The Art of Quilting With Solids

Though solid fabric colours have been a quilting staple since the beginning of quilting, a quilt made entirely of solid colours seems to pose a challenge to the modern quilter.  It can be very intimidating to create a quilt with little to no patterned fabric, however, the result can be amazing. By focusing on pure colour rather than pattern there is little room for distraction, therefore the colour becomes the catalyst of the artform.

At first quilters may feel disadvantaged by the seeming lack of selection, that some how they cannot create beautiful works using only solid colours, yet they are only limited by their own imaginations. It is important to remember that one colour is not limiting in and of itself; tone, value and hue all play intragle parts in creating depth, warmth and contrast. Choosing complimentary colours can really make your quilt stand out.  That being said it is probably best to start small, or at least start with only one colour and a neutral background (white, cream or gray depending on your colour choice). Start with a colour you love and play around making blocks with variations of that colour and a neutral base colour. Once you have a bunch of blocks you can mix and match easily because the uniform base colour and similar variations of an accent colour will form a beautiful monochromatic quilt.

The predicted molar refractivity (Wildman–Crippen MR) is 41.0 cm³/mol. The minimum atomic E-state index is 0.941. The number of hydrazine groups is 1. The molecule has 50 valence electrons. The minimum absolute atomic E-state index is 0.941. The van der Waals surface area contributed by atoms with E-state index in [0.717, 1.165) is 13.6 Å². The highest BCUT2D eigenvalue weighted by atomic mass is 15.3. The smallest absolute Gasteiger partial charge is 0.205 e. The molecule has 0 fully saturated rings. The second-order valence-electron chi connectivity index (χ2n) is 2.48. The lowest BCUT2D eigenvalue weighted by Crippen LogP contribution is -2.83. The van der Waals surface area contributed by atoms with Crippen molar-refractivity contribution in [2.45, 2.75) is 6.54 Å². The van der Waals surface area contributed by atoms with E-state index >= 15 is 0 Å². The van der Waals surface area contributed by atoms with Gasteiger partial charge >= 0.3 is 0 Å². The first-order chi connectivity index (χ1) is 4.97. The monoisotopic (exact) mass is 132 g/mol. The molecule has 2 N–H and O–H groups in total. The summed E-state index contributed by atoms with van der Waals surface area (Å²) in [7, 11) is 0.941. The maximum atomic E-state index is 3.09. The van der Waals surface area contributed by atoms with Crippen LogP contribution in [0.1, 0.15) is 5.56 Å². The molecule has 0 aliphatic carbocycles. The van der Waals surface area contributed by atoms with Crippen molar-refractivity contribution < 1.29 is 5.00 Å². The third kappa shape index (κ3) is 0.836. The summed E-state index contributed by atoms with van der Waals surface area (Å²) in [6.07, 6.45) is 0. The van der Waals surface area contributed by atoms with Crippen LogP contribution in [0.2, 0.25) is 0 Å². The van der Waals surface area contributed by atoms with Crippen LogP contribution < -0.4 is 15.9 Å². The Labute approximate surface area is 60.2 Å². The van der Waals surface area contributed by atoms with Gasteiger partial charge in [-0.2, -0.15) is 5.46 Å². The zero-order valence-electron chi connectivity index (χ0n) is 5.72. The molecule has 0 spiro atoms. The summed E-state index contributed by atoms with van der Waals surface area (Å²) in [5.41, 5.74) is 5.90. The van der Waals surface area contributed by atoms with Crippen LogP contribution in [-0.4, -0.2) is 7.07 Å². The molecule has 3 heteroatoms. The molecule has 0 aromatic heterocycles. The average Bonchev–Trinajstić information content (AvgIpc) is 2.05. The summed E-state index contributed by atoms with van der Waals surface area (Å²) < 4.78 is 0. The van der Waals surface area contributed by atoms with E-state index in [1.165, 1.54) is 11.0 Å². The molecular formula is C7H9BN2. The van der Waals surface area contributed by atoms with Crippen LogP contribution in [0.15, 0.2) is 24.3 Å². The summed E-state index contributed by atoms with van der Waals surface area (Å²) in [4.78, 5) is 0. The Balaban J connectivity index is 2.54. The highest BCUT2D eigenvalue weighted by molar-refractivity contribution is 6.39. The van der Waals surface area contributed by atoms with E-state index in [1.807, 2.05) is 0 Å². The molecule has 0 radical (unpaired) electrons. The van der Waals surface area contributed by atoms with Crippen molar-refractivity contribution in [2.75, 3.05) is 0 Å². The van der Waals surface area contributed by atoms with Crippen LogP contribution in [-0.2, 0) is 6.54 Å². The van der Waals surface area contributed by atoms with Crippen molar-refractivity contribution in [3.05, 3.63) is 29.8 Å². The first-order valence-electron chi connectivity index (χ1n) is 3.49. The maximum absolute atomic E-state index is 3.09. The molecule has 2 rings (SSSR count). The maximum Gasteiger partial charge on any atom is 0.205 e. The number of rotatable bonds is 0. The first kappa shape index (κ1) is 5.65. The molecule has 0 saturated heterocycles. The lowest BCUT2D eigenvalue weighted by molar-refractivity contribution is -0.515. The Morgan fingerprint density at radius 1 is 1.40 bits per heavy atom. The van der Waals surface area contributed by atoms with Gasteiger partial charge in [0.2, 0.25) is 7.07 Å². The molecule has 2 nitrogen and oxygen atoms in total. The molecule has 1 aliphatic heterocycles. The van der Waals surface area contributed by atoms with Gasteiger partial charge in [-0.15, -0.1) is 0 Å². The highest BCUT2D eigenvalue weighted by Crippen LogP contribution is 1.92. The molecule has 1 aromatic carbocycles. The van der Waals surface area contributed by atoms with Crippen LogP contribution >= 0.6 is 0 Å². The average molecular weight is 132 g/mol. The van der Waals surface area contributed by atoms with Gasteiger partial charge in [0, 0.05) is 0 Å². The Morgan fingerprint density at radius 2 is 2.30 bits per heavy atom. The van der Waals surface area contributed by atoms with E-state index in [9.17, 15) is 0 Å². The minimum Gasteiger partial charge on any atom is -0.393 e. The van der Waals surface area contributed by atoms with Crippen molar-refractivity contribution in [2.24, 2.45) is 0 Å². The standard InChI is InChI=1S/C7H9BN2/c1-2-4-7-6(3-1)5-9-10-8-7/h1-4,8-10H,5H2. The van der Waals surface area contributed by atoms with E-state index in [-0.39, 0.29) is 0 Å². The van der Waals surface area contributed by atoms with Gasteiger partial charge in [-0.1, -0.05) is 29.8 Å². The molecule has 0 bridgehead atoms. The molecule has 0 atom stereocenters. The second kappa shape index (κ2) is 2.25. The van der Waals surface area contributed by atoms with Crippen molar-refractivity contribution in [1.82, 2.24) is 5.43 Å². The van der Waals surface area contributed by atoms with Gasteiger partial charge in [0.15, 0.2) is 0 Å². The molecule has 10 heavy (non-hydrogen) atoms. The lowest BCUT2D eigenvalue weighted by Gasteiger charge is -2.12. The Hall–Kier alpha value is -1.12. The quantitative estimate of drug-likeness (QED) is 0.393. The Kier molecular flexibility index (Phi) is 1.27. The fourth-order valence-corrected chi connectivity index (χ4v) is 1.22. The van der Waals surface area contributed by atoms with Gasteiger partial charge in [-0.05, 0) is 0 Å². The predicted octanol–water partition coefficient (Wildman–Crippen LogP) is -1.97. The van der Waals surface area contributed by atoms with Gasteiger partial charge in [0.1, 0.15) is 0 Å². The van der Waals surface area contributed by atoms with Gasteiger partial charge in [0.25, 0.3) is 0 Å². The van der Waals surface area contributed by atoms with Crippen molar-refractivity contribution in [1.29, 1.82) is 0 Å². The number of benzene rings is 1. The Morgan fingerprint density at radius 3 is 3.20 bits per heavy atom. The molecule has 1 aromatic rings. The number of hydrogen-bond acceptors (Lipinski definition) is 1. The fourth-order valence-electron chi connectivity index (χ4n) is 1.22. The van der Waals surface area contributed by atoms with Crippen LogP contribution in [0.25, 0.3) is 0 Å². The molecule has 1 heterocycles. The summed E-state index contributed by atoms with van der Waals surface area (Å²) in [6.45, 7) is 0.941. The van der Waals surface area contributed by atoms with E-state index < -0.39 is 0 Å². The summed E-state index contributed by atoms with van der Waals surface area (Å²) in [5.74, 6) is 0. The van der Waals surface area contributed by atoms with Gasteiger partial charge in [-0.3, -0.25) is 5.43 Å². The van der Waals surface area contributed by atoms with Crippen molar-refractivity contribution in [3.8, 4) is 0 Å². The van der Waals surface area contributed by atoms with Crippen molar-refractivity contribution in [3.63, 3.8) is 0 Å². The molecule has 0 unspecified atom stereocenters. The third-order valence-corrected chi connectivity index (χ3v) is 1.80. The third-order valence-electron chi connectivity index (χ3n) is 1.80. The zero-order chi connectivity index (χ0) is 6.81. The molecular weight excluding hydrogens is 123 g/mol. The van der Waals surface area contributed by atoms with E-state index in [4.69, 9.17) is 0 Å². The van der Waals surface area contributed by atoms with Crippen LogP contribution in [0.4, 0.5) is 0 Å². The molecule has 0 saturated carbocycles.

A cool modern quilt by Julie Plotniko

Once you are feeling confident with one colour try complimentary colours, or two colours you really love together, think blue, yellow and gray or purple, green and cream. Again start small and build up. Traditional patterns can be given a modern update with solid colours, while more modern patterns seem to really “pop”with the eye catching solid colours. There are even patterns and books designed entirely around solid colours!


This is our Shop Hop quilt made by Cathy Martino , designed by Natasha from Cloth Castle in Victoria

Once you are confident with the use of solid colours you can take a deeper look at colour meanings and see if using colours with purpose changes the way you view your quilts;)


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